Precision error in Nbody simulation


I’m currently writing a Nbody simulation using the Barnes-Hut algorithm. In order to validate what i wrote, i want to compare it to the brute force calculation. (setting the theta parameter in BH makes it degenerate in a brute force calculation)

However,for reason i dont fully understand there a discrepancy between the two result (at machine precision level) which end up accumulating and diverging.

Except that the BH algorithm is written in a recursive form in a separate module, i see no reason why i shouldn’t get the same result.

does anyone has any insight about what is happening ? and any workaround if possible ?


In particular, floating-point arithmetic is not associative, so even adding up the same numbers in a different order (e.g. recursively) will generally give a slightly different result.


In addition to the links posted by @stevengj, the error is probably due to that - changing the order of operations when dealing with floating point numbers can change the result.

I see you were faster :joy:

Same as in == or in isapprox? And N-body is hard AFAIU.

Edit: the BH algorithm gives an approximate solution? And you are comparing it to an better approximation via brute force?

The problem may be ill-conditioned. I would try gradually increasing the precision used in each algorithm and see if the answers begin to converge.

oh, i forgot about the impact of the order of operations. its effectively not the same.

@goerch yes BH is approximate but the level of approximation can be control. and you can make it so its exactly equivalent to a brute force approach. also isapprox is true for the ~20 first iterations.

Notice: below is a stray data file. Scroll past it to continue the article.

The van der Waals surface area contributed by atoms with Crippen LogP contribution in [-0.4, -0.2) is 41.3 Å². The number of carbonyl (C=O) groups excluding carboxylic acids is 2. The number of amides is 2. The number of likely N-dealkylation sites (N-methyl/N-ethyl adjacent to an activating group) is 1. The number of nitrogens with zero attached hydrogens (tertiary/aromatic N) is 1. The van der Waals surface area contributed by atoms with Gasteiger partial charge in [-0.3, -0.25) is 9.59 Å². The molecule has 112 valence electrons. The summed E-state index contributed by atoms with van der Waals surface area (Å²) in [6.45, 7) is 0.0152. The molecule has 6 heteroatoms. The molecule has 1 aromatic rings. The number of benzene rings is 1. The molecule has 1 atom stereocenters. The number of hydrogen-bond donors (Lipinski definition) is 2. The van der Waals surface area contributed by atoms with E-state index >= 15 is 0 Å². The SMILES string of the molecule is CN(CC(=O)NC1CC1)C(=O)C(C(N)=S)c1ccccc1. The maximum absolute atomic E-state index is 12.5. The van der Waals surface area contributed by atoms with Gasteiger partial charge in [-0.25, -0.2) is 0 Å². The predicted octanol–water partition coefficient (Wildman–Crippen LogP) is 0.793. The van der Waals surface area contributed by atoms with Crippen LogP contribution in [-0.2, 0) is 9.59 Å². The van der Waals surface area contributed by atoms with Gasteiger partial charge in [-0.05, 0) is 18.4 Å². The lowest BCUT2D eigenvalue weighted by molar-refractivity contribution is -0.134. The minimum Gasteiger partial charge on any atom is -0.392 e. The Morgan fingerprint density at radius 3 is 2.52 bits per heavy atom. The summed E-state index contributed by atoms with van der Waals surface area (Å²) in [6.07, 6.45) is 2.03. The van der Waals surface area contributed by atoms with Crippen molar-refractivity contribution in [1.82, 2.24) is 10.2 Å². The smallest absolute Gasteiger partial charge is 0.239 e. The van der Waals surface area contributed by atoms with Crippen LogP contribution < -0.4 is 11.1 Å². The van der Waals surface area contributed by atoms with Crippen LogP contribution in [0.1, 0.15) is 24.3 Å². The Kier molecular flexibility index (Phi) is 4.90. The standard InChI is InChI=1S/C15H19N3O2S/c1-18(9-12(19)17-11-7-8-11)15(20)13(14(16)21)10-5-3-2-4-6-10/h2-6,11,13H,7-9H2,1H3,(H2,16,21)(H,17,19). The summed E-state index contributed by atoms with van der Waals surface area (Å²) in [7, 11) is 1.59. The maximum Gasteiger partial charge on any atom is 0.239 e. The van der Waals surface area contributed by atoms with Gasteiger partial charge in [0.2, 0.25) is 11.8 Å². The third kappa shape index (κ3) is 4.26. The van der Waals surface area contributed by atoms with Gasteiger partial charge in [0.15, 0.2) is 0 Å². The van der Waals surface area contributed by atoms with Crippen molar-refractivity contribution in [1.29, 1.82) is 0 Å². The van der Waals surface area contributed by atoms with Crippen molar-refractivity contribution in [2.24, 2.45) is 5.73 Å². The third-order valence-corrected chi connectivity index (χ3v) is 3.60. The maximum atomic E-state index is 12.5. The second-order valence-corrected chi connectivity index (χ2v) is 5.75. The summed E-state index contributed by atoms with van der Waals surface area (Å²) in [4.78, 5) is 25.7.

thanks for the answer. i probably round of the acceleration after each iteration. its will be slower but will be easier to see if everythin works fine

You could also parameterize isapprox

help?> isapprox
search: isapprox

  isapprox(x, y; atol::Real=0, rtol::Real=atol>0 ? 0 : √eps, nans::Bool=false[, norm::Function])

Note that N-body dynamics are typical chaotic, so even tiny differences in roundoff errors will eventually lead to exponentially differing results.

The usual rejoinder is that any quantity that is exponentially sensitive to initial conditions or other perturbations is not physically meaningful to begin with, and you want to instead look at statistical properties of the solution that are robust to tiny perturbations.


Not sure about this, isn’t the solar system N-body?

Edit: dangerously off topic…


For some arguments on the origin of the instabilities, see i.e.

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